What do the authors of Rolling Stone’s discredited story about rape allegations and the University of Virginia and New York magazine’s story about a high schooler with phantom millions in stock trades have in common?
“What’s tough with both of these is these are two reporters whose work is highly praised,” editor Tom McGrath told Billy Penn on Thursday afternoon. “I’ve been surprised by what’s happened with both of them.”
McGrath, who joined Philly Mag’s staff in 2003 and became its editor in 2010, says he’s not examining the writers’ work for the magazine in light of the high-profile errors for other publications. And he sounded a note of sympathy talking about Erdely and Pressler.
“I know both of these writers personally, so I hate to think what they’re going through. The first thing that went through my head was there weren’t any issues (with the stories written for Philadelphia Magazine) where we know people had said ‘there’s an issue here,’” McGrath told Billy Penn, “Certainly on those pieces I worked on with Jessica Pressler, I’m 99 percent sure nothing was fabricated or fundamentally flawed.”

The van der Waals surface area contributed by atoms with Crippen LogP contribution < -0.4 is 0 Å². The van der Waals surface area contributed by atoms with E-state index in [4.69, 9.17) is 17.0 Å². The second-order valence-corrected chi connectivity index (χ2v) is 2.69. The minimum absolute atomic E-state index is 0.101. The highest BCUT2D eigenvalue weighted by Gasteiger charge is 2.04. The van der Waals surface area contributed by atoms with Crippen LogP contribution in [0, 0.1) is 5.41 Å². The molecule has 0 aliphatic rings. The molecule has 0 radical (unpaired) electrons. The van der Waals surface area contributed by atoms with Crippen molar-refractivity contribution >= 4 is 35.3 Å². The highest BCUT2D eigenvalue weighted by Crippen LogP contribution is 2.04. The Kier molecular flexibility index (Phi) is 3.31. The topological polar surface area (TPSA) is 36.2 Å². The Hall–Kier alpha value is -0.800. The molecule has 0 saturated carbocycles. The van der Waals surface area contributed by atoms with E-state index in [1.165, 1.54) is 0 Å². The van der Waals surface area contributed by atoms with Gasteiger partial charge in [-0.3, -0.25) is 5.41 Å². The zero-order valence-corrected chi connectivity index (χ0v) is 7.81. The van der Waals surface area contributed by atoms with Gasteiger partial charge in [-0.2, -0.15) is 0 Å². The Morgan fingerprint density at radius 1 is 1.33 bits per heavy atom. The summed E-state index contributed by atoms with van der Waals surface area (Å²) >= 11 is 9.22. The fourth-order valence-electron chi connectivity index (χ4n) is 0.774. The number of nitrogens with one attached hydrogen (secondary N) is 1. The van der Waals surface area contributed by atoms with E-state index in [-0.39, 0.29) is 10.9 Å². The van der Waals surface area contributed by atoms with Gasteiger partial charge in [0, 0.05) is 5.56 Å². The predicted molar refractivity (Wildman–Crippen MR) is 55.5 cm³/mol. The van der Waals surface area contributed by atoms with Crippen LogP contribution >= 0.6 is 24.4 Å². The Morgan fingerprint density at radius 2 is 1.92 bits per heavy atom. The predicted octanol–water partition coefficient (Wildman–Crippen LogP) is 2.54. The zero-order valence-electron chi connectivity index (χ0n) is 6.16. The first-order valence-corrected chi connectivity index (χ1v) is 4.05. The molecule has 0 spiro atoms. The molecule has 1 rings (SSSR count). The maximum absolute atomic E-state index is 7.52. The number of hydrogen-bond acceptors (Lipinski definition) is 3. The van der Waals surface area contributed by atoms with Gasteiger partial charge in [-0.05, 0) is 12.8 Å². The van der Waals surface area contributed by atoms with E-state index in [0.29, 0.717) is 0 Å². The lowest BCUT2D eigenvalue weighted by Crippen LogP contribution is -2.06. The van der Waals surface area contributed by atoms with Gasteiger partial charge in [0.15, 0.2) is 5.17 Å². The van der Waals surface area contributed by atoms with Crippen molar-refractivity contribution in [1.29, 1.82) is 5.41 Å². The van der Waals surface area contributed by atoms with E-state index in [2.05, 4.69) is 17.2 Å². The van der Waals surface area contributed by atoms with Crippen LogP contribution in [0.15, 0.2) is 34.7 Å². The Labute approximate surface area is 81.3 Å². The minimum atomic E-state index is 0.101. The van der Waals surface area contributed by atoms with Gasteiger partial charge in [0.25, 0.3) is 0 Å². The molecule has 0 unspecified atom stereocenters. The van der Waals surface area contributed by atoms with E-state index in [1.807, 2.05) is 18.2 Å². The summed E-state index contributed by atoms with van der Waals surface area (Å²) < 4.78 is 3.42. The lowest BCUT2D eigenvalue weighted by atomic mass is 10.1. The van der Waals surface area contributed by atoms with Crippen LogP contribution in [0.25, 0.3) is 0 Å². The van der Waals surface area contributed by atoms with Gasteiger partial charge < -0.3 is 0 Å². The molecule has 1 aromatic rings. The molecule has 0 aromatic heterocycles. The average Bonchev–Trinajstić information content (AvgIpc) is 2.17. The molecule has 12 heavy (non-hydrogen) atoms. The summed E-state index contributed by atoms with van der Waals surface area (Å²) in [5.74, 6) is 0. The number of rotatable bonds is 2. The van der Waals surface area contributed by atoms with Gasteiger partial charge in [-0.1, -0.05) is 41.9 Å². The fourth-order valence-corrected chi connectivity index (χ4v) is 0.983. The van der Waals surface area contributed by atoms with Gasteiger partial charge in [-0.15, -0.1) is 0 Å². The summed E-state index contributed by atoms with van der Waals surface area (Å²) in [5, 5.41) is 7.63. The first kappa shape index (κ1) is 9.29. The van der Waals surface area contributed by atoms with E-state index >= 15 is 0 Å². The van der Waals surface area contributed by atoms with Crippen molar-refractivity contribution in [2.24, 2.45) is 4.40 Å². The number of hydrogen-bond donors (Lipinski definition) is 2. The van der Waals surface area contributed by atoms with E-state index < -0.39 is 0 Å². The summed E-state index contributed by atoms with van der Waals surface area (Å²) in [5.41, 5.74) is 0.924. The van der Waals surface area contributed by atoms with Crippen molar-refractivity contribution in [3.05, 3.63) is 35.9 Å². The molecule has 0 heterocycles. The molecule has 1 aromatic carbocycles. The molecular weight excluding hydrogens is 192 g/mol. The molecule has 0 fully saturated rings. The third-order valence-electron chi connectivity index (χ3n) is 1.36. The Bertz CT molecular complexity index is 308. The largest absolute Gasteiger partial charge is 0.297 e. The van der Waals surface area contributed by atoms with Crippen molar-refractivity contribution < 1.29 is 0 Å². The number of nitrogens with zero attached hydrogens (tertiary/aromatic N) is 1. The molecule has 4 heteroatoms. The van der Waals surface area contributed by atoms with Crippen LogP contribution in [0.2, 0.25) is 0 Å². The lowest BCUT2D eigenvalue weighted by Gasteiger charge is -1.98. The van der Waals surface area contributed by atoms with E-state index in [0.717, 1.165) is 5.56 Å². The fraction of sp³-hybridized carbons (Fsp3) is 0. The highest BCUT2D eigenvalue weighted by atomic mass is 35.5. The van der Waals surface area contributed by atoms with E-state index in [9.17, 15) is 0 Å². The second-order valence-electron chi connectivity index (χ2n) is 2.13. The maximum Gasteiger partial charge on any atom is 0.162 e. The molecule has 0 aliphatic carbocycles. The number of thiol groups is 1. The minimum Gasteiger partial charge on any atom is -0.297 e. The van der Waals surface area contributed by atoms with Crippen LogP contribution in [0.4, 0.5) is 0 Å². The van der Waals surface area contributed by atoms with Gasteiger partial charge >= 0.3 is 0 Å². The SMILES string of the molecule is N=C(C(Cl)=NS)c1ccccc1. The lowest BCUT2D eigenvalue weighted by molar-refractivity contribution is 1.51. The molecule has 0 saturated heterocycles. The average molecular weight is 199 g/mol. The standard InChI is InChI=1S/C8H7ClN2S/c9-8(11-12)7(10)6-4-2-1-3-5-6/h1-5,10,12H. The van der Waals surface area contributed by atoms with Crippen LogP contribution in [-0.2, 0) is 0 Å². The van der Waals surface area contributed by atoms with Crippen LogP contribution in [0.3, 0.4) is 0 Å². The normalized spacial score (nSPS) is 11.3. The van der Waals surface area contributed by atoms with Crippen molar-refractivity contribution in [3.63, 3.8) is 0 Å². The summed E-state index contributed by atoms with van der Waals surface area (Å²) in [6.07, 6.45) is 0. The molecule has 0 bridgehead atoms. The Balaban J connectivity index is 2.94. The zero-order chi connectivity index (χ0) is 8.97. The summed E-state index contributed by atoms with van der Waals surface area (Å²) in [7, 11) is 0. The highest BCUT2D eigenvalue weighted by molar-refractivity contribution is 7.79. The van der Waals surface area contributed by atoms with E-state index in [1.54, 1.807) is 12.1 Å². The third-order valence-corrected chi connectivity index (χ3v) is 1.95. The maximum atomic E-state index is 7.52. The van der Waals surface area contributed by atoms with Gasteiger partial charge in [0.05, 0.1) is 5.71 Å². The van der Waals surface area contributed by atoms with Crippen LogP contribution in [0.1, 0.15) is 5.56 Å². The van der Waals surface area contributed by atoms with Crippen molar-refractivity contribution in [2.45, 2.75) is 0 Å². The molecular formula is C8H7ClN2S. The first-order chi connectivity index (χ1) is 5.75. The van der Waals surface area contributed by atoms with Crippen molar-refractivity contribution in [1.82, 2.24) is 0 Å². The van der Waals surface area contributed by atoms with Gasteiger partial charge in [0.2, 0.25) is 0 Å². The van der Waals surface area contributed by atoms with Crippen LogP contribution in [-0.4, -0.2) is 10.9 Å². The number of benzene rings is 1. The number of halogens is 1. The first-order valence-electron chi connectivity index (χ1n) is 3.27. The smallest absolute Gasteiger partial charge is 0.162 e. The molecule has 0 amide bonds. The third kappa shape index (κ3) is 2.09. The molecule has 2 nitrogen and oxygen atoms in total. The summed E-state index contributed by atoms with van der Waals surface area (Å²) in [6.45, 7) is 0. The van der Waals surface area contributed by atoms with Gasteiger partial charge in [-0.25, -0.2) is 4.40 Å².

In general, McGrath says, the magazine depends on the public to contact the editors with questions or problems with their work. “My approach has been if people come forward and say this is wrong we’d be happy to look into things to the extent we can do it.”
That gets complicated, McGrath notes, with Erdely’s work — she was a staff writer from 1994-1999, a senior writer from 1999-2005 and a writer-at-large from 2005-2012.
“A national media company raised questions about a 1998 piece,” McGrath said, and he explained “I wasn’t on staff at the time. We hold fact-checking materials for a number of years but not 16 years. I can’t go back that far and do that.”
Meanwhile, Erdely is getting back in touch with her sources on the UVA story — and Pressler was set to take a new job at Bloomberg News.